CEDAR CITY — Come with me to 17th Century Messina for Shakespeare’s ever enjoyable Much Ado about Nothing. Step into the Utah Shakespearean Festival’s Globe Theatre, and prepare to be regaled by 400-year-old jokes so fresh that you’ll laugh the night away.
As we open, Don Pedro and his men are paying a visit at the country home of Leonato. Coincidentally enough, Don Pedro just happens to have in his company two handsome young men, and Leonato just happens to have as kin two beautiful young women. Commence all-out sexual tension. For the two contrasting romances, we have the gentle and timid Hero and Claudio contra the loud-mouthed, quick-witted Beatrice and Benedick. Of course, Beatrice and Benedick are a lot more fun to watch on stage.
Now throw into the mix Don Pedro’s conniving bastard brother Don John and an uncanny constable and his watchmen, and you’ve got a perfect mix of comedy, memorable characters, and just enough villainy to make the story interesting.
Beatrice (Kymberly Mellen) and Benedick (David Ivers) were by far my favorite part of the play. Their timing and execution were flawless. To their witty banter, director B.J. Jones added hilarious blocking and slapstick. I particularly enjoyed this play’s interpretation of the scenes where Beatrice and Benedick eavesdrop on their friends’ staged conversations. Claudio (Matt Tallman), Don Pedro (Gary Neal Johnson), and Hero (Sara J. Griffin) proved that, while their characters are more mildly mannered than the volatile Beatrice and Benedick, their antics could still bring on the laughs.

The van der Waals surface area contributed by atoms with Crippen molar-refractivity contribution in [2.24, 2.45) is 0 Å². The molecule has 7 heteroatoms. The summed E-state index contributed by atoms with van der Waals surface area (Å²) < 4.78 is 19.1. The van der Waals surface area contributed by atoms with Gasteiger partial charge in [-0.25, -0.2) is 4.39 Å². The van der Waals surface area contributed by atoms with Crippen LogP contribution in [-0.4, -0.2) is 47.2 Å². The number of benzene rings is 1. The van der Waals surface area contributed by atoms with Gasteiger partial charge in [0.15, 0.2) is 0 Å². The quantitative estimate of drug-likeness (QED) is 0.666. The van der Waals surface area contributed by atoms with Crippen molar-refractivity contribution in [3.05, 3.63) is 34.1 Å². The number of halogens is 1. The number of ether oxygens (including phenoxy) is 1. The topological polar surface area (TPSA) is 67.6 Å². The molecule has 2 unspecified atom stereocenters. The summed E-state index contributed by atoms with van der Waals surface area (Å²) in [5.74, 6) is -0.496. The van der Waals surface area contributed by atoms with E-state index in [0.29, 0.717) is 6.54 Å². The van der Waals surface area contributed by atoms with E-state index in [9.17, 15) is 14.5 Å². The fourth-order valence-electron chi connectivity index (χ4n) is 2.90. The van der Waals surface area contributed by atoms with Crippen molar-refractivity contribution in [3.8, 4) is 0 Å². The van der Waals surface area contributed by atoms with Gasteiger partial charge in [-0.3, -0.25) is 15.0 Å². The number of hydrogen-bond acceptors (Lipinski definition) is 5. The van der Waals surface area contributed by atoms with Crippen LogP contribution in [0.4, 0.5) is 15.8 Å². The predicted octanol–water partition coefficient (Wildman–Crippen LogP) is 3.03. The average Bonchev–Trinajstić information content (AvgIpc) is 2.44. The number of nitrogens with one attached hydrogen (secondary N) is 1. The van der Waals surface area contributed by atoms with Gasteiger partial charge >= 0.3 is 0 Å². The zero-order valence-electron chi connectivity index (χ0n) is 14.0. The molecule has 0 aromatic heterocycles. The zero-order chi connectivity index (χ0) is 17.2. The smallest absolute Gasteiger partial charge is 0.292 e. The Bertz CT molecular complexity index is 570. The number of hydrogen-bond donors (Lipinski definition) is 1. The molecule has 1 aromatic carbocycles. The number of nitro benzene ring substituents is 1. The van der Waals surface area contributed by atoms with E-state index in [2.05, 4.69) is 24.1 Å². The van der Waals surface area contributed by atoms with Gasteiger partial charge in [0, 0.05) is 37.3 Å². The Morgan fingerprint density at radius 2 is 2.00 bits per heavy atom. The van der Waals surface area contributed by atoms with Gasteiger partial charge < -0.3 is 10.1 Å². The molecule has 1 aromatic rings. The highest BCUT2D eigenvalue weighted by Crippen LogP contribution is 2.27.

The entire cast was fantastic. All the actors pulled off their roles well. I’d be remiss, though, if I didn’t mention the fantastic roles of Dogberry (Don Burroughs), his partner Verges (Michael A. Harding), and the three watchmen (Caroline Crocker, Nick Kauffman, and Ron Thomas). They were fantastic adaptations of their characters. I was especially impressed when a gel frame (part of a lighting instrument) fell in the middle of a scene, and rather than making it an awkward moment, the watchmen stayed perfectly in character, as did Conrade (Robert Thompson Jr.) and Borachio (Michael Cotey), and used the moment to, if anything, add to the humor of the scene.
The ambiance for this play was beautiful. While the set (Troy Hemmerling) was unobtrusive, it was lovely and did the trick of transporting the audience to vineyard-strewn Sicily. I was impressed with the way the lighting (Donna Ruzika) and set worked together to create some beautiful scenes, particularly the scene at the tomb. The music (composed by Lindsay Jones) set to Shakespeare’s lyrics which are played and sung by Balthazar (Ian Durant) set the tone perfectly and added to the picturesque setting for the play.
This play was honestly a delight. As I prepared to write this review, I was grabbing at straws trying to find something to criticize. It’s one of those rare plays that is executed so well that you forget you’re watching a play – you forget to wait for a mistake because none happen – and you lose yourself in being entertained. I guess my only complaint would be that I enjoyed myself so much that the evening flew quickly by before I was ready for the play to be over.